Welcome to 2013-2014's first official Free MarShon Brooks post.
To get this out of the way, in terms of efficiency so far Brooks has been middling in two years with Brooklyn. His player metrics overall show him better than replacement, but not quite average in terms of production. But, with the exception of Rondo, and to a lesser extent Lee I have just described the entire Celtics guard rotation. Brooks is also one of the Celtics guards in the stage of his career where we can reasonably expect to see some improvement in those numbers.
In addition, Brooks does have some identifiable skills that make him intriguing. In my previous cluster analysis Brooks scored out as a Slashing Guard and a Shot Creator. Brooks can get to the rim and score effectively.
|Attempts at Rim
per 48 minutes
|Field Goal Pct
Even though I am working on research trying to estimate a value for stretch in the offense, and the NBA is gaga over three point shots, there's a huge value to getting to the rim. (Of course, getting to the rim and burying threes are complimentary. Players drive to kick the ball out and space floor to open lanes to the basket).
But, overall there is more value to getting to the basket than the three ball, at least on any individual shot attempt. Shots at the basket have a higher effective field goal percentage, generate more free throws and are more likely to lead to offensive rebounds than shots from further away.
Here's a great visualization of the rebound effect from Kirk Goldsberry using an analysis with SportsVu video tracking.
I squinted really hard at the image, since I haven't found any data representation on-line. Then I combined the Hoopdata shot location data and the Kirk Goldsberry rebounding effect to spitball the value of a shot at each range with the rebounding effect included. Since shots near the rim are 8% more like to be rebounded by the offense than the average of 32%, I added the differential to the expected effective field goal percentage to get what I am calling the Expected Offense Value.
|Shot Location||HoopData FG%||Expected Offensive
|Long Two (16-23)||38.30%||28%||-4%||36.83%|
I could go even further, because as every coach preaches and the data shows, making your shots helps the defense. According to numbers from Evan Zamir last year, effective field goal percentage by the opposing team after a made shot was about 3.5% lower than after a defensive rebound (47.1% vs 50.6%), because the defense had time to get back.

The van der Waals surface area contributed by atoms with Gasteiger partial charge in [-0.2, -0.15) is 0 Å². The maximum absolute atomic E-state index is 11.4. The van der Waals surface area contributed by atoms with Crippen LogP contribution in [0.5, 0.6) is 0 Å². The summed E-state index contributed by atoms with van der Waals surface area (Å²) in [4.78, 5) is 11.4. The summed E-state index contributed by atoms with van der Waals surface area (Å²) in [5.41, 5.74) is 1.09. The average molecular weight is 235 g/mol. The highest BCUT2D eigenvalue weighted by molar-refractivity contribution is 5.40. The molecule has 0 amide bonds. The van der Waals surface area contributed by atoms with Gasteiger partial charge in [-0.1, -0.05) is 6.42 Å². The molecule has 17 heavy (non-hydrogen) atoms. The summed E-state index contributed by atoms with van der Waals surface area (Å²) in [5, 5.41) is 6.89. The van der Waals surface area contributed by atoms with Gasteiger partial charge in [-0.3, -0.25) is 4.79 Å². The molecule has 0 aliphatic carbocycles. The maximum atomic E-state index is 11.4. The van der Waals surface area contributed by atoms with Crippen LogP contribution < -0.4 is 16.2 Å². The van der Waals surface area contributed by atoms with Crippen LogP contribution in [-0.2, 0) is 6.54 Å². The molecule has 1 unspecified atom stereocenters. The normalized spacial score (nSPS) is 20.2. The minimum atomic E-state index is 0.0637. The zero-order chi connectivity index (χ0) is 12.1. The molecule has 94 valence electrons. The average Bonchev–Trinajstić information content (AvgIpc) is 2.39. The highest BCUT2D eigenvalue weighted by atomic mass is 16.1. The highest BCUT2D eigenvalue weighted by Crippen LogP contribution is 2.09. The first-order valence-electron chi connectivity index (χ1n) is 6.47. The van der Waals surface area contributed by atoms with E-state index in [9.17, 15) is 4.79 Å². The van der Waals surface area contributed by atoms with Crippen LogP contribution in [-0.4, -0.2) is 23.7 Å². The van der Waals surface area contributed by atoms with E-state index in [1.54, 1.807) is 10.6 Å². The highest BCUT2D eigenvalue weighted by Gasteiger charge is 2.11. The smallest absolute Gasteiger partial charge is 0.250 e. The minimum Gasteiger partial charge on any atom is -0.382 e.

This relates back to finding time for MarShon Brooks because he excels at the game's most efficient shot. Leading up to training camp some of his new team mates commented that Brooks was the best one on one player, I imagine it was because of his ability to get to the bucket.
The percentiles compare Brook's number to all other guards in the NBA over the last three years where he was in the top 80% percentile for each according to HoopData.
|Pct Shots at Rim||Percentile Shots at Rim||Attempts at the Rim per 48 min||Percentile in Att at Rim per 48 min||Field Goal Pct at Rim||Percentile Rim FG%|
Of course, there are reason's you haven't seen Brooks in any All Star games. By all accounts his defense needs work, though his blocks and steals numbers aren't terrible due to his long wing span. But, I don't want to know how a Crawford/Brooks back court would do on the defensive end over an extended period.
Also, Brooks' stretch game is weak. He shot 27% from three last year, which put him in the 23 percentile over the last three years, though that was down from 31% the year before. It's hard to imagine too much time with a Rondo/Brooks back court if those numbers from distance don't improve.
The good news is that there is some reason to believe that Brooks can improve in his weak areas. One is simply age and NBA experience, Brooks is still on the right side of the growth curve. The other is that he did shoot better from three the year before at 31%, and his 73.4% free throw shooting indicates a decent stroke. And with his excellent attacking ability Brooks doesn't need to be Danny Green, he just needs make opponents respect his outside shot.
I think Brooks could pair nicely with Lee or Bradley, if Bradley's shot recovers. And to a lesser extent Phil Pressey. As long as he's clear why he's in the game, to take it to the basket and kick it out when he can't.